US policy on Taiwan under US President Barack Obama has taken a “hazardous” turn that appears to be moving toward support for Beijing’s interpretation of its core interests, the US-Taiwan Business Council said in a special commentary released on Monday.
The Obama administration appears to be “telegraphing its willingness to moderate legacy Taiwan support and cede more control to China in the dynamics and direction of cross-strait affairs,” said the report, titled The American Defense Commitment to Taiwan Continues to Deteriorate.
For the first time in about a decade, the US has the opportunity to reassess Taiwan’s defense requirements and future US security support for its longtime ally, the commentary said.
Although last year “started off strong on Taiwan defense issues,” with the Jan. 29 notification to Congress of five separate arms sales programs worth US$6.4 billion, the programs “were not intrinsically controversial,” since the great bulk of the money involved UH-60 Black Hawk utility helicopters and PAC-III missile defense batteries. Those items were leftovers from former US president George W. Bush’s April 2001 arms package, it said.
Another notification in August involved a small US$250 million package to upgrade radars on Taiwan’s Indigenous Defense Fighter — again a non-controversial program.
“On both occasions the arms sales notified were originally intended to address the military threat posed by China dating back before April 2001,” the report said.
As a result, the arms sold to Taiwan are “a solid decade out of date,” it said. “China rolls out its J-20 [stealth aircraft] prototype, and America enters the 6th year of deliberation over whether to provide Taiwan with additional F-16s — a platform already in its inventory.”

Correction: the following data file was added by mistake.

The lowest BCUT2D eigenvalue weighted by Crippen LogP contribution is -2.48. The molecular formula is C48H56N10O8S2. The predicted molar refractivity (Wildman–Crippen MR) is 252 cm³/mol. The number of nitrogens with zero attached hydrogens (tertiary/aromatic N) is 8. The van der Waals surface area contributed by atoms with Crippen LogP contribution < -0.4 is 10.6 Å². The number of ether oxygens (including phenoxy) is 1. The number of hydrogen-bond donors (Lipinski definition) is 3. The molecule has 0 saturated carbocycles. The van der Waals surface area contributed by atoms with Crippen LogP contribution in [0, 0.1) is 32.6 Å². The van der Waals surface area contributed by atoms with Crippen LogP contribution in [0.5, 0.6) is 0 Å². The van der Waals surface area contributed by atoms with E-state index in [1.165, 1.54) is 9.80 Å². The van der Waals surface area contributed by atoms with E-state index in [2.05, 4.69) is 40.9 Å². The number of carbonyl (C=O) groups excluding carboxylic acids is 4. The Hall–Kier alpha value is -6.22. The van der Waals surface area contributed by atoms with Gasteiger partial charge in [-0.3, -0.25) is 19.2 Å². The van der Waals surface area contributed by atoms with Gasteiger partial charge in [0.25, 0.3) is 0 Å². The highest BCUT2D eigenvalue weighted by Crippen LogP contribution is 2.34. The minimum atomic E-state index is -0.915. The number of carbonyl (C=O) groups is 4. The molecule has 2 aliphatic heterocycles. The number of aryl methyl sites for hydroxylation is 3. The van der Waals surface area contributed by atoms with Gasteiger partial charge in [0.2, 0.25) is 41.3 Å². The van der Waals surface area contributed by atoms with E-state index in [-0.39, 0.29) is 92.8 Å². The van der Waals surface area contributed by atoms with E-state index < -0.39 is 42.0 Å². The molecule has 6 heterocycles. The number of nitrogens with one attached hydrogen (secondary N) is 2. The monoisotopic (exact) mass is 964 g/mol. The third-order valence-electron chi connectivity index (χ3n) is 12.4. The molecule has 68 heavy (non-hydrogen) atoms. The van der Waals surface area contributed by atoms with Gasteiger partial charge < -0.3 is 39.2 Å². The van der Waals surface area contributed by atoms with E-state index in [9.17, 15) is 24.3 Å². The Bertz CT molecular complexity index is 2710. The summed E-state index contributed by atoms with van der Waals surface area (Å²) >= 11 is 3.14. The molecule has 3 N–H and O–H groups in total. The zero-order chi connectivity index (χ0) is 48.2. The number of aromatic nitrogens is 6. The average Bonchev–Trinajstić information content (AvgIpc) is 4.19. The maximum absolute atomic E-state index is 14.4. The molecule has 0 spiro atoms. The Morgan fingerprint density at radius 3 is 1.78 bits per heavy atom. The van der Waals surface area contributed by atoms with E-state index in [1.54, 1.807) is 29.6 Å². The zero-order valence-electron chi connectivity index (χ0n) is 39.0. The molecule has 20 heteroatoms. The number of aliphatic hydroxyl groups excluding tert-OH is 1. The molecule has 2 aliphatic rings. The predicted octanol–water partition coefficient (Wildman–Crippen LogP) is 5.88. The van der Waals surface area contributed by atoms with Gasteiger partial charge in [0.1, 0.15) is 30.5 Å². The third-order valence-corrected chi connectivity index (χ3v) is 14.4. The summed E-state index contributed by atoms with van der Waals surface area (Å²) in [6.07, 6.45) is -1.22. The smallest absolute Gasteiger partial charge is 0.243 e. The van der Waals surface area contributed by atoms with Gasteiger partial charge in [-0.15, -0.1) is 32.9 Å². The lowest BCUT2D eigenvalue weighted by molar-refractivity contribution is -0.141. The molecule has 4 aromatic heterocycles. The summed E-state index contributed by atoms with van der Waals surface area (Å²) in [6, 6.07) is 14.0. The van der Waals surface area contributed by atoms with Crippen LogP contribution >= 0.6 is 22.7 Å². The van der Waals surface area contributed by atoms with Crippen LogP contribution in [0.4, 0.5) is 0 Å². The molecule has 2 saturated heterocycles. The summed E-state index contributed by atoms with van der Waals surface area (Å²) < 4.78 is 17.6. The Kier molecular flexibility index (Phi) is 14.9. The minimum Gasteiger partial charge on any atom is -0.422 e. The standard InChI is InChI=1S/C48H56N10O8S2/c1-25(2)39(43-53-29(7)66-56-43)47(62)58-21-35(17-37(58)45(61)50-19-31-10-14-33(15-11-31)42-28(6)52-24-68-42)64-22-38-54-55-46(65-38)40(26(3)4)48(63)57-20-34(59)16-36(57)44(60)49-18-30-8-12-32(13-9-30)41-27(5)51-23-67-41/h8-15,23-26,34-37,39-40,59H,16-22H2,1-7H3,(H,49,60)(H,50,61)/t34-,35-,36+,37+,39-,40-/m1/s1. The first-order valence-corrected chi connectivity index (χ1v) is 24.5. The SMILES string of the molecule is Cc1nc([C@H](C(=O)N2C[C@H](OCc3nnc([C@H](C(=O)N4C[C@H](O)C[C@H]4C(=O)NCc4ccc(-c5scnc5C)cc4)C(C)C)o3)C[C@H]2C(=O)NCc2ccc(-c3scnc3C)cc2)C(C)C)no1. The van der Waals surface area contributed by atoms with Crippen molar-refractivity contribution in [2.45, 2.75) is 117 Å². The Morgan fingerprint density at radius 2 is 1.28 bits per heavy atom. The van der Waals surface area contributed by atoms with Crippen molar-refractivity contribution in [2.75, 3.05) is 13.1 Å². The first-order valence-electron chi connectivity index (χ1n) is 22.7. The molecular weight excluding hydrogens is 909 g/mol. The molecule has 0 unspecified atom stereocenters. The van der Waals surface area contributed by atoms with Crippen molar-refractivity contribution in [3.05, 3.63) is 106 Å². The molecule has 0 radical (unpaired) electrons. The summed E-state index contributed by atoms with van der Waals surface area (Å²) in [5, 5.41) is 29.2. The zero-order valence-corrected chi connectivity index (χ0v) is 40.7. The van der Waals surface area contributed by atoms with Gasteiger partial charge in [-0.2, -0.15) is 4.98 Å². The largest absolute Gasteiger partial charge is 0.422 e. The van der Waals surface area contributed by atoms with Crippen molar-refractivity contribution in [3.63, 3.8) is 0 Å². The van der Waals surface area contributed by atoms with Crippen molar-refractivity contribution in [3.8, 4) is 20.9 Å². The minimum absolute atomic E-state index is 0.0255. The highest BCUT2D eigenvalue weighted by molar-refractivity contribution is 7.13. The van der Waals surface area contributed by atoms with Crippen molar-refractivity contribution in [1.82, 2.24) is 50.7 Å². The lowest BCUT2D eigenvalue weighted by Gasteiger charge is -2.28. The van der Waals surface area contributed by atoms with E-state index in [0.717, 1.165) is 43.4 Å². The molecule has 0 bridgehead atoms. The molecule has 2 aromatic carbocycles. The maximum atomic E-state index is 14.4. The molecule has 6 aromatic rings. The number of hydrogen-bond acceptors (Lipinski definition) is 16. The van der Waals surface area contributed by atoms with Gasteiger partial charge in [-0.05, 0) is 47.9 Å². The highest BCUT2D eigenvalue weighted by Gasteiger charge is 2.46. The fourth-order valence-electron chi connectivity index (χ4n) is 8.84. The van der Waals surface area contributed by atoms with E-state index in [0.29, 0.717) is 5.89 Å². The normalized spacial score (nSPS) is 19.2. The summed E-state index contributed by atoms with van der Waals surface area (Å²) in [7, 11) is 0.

Although the Obama administration has been right to encourage cross-strait economic liberalization and support President Ma Ying-jeou (馬英九) in signing the Economic Cooperation Framework Agreement (ECFA), China’s military posture has failed to dovetail with those developments, the report said.
“It is not acceptable to point to the ECFA as the only dynamic aspect of today’s cross-strait development,” it said. “China’s military investments are having a huge impact on the cross-strait status quo.”
“China is playing relentless offense on Taiwan, and at some point the US has to step up and make it pay for its actions,” the commentary said, adding that Washington “must be as outspoken in [its] opposition to China’s strategy of military coercion as [it is] in [its] support of the ECFA and other positive trends.”
However, such a response has yet to materialize, it said.
“Two years into Mr Obama’s term in office, we have yet to see a single material action that suggests US willingness to make China pay a real cost for its aggressive cross-strait posture,” the chamber report said.
In addition to giving Taiwan and China the impression that it doesn’t care enough to act, US inaction will likely have an impact on the calculations of South Koreans and Japanese, who risk seeing this as “a drawn-out withdrawal of US interests in North Asia.”
The report called for the de-politicization of the process of arms sales to Taiwan, saying that indecision on the US side had forced Taiwan’s Ministry of National Defense (MND) to return more than US$1.4 billion in unused budget to state coffers since 2007.
The council’s criticism was not only focused on Washington, however, pointing to Ma’s failure to meet his campaign promise on national defense.
“As the US shows increasing angst over selling arms to Taiwan, President Ma and his colleagues have determined that they no longer need stand by their ‘defense spending at 3% of GDP’ commitment, as there is little demand from Washington that they do so,” the report said.
“The overall consensus is that Taiwan isn’t spending enough on national security,” it said, adding that forecasts for this year put direct defense expenditure at 2.16 percent of GDP, a figure that would rise to about 2.73 percent of GDP if non-direct expenditures were factored in.
If Taiwan’s economic -expansion continues apace, the share of defense spending to GDP could fall below 2 percent, it said.